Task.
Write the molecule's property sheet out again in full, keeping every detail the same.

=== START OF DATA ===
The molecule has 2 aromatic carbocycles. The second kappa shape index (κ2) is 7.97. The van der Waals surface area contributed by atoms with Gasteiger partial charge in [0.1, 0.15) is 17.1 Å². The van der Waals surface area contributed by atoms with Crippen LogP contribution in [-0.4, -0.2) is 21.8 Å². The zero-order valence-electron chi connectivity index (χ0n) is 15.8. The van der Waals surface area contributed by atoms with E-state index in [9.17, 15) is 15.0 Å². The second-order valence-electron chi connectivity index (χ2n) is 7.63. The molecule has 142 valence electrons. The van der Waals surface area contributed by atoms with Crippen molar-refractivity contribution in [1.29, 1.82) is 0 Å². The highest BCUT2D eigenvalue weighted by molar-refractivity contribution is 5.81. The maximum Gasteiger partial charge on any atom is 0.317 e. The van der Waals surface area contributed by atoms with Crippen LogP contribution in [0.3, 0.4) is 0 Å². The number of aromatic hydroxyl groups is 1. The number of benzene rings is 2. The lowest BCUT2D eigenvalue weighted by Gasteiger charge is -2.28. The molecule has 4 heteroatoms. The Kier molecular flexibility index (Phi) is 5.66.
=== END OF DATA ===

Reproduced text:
The molecule has 2 aromatic carbocycles. The second kappa shape index (κ2) is 7.97. The van der Waals surface area contributed by atoms with Gasteiger partial charge in [0.1, 0.15) is 17.1 Å². The van der Waals surface area contributed by atoms with Crippen LogP contribution in [-0.4, -0.2) is 21.8 Å². The zero-order valence-electron chi connectivity index (χ0n) is 15.8. The van der Waals surface area contributed by atoms with E-state index in [9.17, 15) is 15.0 Å². The second-order valence-electron chi connectivity index (χ2n) is 7.63. The molecule has 142 valence electrons. The van der Waals surface area contributed by atoms with Crippen molar-refractivity contribution in [1.29, 1.82) is 0 Å². The highest BCUT2D eigenvalue weighted by molar-refractivity contribution is 5.81. The maximum Gasteiger partial charge on any atom is 0.317 e. The van der Waals surface area contributed by atoms with Crippen LogP contribution in [0.3, 0.4) is 0 Å². The number of aromatic hydroxyl groups is 1. The number of benzene rings is 2. The lowest BCUT2D eigenvalue weighted by Gasteiger charge is -2.28. The molecule has 4 heteroatoms. The Kier molecular flexibility index (Phi) is 5.66.